Gornja Bistra, 30 kilometers from Zagabria, is a small rural community where the most important Children’s Hospital, specializing in chronic illnesses in Croatia, is to be found.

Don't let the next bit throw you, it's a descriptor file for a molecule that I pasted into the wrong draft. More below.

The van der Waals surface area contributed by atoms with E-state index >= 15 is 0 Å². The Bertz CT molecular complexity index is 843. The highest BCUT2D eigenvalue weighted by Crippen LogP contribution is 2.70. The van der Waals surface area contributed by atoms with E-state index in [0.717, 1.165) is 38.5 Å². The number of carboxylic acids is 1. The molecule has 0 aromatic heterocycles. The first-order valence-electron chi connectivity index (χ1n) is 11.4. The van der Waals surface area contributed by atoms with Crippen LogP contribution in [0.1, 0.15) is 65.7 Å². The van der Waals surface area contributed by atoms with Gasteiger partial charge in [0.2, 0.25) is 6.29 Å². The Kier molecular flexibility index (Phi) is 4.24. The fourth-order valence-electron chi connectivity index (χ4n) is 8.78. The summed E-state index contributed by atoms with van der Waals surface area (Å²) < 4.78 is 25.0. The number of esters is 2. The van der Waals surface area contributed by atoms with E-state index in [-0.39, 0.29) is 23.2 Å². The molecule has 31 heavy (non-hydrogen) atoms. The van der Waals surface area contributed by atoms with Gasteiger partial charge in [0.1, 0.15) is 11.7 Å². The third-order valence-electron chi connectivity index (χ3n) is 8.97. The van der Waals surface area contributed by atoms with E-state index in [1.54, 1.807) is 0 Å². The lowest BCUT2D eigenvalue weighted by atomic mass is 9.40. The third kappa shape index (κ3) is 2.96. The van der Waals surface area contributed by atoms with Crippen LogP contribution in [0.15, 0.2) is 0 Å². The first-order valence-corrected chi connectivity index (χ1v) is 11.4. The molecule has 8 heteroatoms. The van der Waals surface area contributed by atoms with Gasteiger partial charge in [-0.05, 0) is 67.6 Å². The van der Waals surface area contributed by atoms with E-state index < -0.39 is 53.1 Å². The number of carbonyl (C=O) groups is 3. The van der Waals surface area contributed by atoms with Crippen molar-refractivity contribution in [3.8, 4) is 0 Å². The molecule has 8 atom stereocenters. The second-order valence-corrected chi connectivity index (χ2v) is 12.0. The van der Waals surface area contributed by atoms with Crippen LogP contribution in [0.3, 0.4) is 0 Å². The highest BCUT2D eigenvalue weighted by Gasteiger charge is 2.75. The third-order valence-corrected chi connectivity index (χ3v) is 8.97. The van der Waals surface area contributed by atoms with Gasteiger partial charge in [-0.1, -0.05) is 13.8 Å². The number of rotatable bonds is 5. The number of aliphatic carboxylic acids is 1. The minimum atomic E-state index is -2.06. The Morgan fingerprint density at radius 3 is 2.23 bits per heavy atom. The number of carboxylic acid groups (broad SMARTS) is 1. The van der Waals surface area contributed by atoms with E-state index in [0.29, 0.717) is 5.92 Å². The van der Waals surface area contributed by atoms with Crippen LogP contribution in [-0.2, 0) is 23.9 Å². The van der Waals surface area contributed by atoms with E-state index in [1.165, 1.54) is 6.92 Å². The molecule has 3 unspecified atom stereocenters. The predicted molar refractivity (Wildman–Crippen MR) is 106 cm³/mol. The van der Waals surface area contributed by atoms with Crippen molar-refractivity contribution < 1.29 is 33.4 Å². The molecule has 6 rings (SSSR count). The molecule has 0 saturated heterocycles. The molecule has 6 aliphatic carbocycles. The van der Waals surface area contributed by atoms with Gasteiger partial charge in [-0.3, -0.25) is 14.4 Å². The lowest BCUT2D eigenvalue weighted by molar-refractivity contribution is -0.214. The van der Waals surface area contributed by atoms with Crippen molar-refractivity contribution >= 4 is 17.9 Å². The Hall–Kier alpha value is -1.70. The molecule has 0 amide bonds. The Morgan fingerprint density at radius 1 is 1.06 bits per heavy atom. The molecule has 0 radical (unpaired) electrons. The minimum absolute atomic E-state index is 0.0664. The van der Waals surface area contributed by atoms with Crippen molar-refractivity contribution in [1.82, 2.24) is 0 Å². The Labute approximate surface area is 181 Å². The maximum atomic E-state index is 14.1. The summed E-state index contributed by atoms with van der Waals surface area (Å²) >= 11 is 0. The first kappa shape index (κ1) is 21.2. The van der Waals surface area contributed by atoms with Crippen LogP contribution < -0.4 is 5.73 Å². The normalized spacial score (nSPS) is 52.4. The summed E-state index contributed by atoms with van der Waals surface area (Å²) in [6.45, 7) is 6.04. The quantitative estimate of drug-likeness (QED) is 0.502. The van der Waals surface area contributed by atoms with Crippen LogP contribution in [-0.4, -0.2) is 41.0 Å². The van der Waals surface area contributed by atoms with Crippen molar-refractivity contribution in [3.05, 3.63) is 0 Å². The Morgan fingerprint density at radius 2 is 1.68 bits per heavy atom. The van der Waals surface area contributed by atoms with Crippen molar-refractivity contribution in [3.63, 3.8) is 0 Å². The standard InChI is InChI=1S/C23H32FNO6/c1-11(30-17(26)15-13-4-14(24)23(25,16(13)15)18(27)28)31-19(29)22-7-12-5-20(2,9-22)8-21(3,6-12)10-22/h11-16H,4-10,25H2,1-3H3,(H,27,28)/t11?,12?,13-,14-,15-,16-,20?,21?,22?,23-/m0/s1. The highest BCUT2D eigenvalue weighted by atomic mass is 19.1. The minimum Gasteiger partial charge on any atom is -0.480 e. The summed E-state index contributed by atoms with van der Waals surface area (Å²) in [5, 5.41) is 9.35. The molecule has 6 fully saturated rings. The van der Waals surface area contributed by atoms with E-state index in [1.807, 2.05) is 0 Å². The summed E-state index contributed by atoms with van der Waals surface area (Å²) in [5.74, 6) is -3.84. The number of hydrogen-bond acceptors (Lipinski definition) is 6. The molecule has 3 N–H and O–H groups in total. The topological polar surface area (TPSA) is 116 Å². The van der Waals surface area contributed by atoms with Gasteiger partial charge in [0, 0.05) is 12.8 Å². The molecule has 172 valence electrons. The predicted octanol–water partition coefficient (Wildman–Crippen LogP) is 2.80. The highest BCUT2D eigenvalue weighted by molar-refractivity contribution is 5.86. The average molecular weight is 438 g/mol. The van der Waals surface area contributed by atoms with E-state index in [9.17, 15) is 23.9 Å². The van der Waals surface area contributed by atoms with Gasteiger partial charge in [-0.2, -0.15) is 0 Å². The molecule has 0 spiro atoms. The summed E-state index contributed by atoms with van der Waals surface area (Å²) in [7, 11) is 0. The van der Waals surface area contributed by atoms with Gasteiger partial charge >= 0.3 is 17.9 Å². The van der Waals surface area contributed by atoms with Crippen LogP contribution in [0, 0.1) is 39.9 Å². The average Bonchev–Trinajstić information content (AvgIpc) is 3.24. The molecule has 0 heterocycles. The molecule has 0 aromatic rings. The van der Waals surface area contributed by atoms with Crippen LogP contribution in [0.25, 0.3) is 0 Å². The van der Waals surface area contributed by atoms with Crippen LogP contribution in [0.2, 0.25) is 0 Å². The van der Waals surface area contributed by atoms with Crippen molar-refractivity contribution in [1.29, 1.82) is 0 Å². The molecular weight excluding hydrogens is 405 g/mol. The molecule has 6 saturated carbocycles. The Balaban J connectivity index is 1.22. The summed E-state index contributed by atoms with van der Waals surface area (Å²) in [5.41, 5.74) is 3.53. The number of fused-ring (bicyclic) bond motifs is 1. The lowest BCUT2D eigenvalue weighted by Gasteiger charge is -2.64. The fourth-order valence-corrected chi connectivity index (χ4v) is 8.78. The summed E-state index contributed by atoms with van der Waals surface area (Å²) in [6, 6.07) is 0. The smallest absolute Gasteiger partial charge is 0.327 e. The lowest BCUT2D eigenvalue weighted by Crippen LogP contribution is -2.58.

The building, which goes back to the 18th Century and which belonged to generations of the Count Orsic families, was nationalized in 1945, when the Communist Party began buying up private property on land which had been part of the ex-USSR. After the Second World War, that which had once been a castle for nobility became a sanatorium for children and, in 1963, was transformed into a hospital for long-term patients with genetic complaints. The patients are generally between 0 and 18 years old, however, there are cases where youngsters, now grown ups, have been inmates for more than 20 years: with no place to go, abandoned by their own families, orphans or in the hands of rarely seen social-workers, they are condemned to spend their entire life in a hospital bed. Since 2002 the association “Il Giardino delle Rose Blu” (Garden of Blue Roses), that became an International Charity Foundation in 2008, has guaranteed a permanent and continuative presence of volunteers at the Gornja Bistra Children’s Hospital. The hospital administrator, recognizing the value of the work carried out by the association for the psycho-physical well-being of the patients, authorized organized games/ fun-time in the recreation rooms or, weather permitting, outside in the hospital grounds. Over the years more than 4,000 volunteers have taken turns, week after week, working constantly with patients to reach their short or long term goals, according to each patient’s condition and ability. The volunteers spend part of their day with the children with the most difficulties, those who are confined to their rooms. Here, some of the young patients have bars on their beds that resemble cages; those who are self-destructive are actually tied to their beds, by the nursing staff, with leather straps or bandages to prevent them from causing injury to themselves or others…At first, all that nurtures the conviction of having descended into hell: a hell of paradoxes, in fact. There, where once parties alternated with the hilarity of the idle rich, now harsh guttural sounds and voices that seem to have little in common with humanity are harbored. Yet the apparent quiet, the screams and the open eyes that look but don’t see, everything at Gornja imposes a profound sense of respect for the very existence of these mortals. A respect that exalts the idea for the need of this documentation: that which emerges is simply a silent scream for life. The violence of some of the images is a reminder of the inadequacies and limits of a health system which, in many ways, is still obsolete, underlining the instability of the fragile life at Gornja Bistra; nonetheless, everything still manages to glow in front of the reverberation of a human presence. Going beyond the limits dictated by bars or a cage, where light and shadow design the space subtracted, at the time, in the image of an interior world yet to be deciphered, and which mark the distance between a bed of laments and a window that opens onto its surroundings.